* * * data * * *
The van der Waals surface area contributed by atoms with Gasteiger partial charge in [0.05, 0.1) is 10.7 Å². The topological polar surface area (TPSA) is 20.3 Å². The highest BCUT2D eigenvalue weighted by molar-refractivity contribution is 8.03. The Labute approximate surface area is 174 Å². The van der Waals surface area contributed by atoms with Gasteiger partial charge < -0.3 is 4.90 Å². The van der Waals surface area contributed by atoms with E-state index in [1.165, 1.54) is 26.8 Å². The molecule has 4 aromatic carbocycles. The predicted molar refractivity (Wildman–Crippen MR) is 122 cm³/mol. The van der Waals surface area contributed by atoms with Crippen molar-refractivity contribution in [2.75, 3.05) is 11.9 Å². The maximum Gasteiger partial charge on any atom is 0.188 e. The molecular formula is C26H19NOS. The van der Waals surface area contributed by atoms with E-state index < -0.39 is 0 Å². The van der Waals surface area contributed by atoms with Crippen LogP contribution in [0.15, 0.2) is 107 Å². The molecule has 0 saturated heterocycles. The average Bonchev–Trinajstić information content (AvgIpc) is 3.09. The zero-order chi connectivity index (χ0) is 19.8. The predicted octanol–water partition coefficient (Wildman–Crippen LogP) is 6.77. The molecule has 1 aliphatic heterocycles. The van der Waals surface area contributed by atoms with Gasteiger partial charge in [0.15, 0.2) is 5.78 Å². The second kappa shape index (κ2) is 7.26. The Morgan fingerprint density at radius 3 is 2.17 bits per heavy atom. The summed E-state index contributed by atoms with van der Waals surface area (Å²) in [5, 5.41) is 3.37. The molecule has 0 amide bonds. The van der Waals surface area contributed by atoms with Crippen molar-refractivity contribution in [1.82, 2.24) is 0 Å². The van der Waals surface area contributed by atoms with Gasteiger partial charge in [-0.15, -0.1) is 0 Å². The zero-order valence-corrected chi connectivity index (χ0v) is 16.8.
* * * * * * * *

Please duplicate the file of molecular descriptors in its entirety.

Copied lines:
The van der Waals surface area contributed by atoms with Gasteiger partial charge in [0.05, 0.1) is 10.7 Å². The topological polar surface area (TPSA) is 20.3 Å². The highest BCUT2D eigenvalue weighted by molar-refractivity contribution is 8.03. The Labute approximate surface area is 174 Å². The van der Waals surface area contributed by atoms with Gasteiger partial charge < -0.3 is 4.90 Å². The van der Waals surface area contributed by atoms with E-state index in [1.165, 1.54) is 26.8 Å². The molecule has 4 aromatic carbocycles. The predicted molar refractivity (Wildman–Crippen MR) is 122 cm³/mol. The van der Waals surface area contributed by atoms with Crippen molar-refractivity contribution in [2.75, 3.05) is 11.9 Å². The maximum Gasteiger partial charge on any atom is 0.188 e. The molecular formula is C26H19NOS. The van der Waals surface area contributed by atoms with E-state index < -0.39 is 0 Å². The van der Waals surface area contributed by atoms with Crippen LogP contribution in [0.15, 0.2) is 107 Å². The molecule has 0 saturated heterocycles. The average Bonchev–Trinajstić information content (AvgIpc) is 3.09. The zero-order chi connectivity index (χ0) is 19.8. The predicted octanol–water partition coefficient (Wildman–Crippen LogP) is 6.77. The molecule has 1 aliphatic heterocycles. The van der Waals surface area contributed by atoms with Gasteiger partial charge in [0.15, 0.2) is 5.78 Å². The second kappa shape index (κ2) is 7.26. The Morgan fingerprint density at radius 3 is 2.17 bits per heavy atom. The summed E-state index contributed by atoms with van der Waals surface area (Å²) in [5, 5.41) is 3.37. The molecule has 0 amide bonds. The van der Waals surface area contributed by atoms with Crippen molar-refractivity contribution in [1.82, 2.24) is 0 Å². The van der Waals surface area contributed by atoms with Gasteiger partial charge in [-0.15, -0.1) is 0 Å². The zero-order valence-corrected chi connectivity index (χ0v) is 16.8.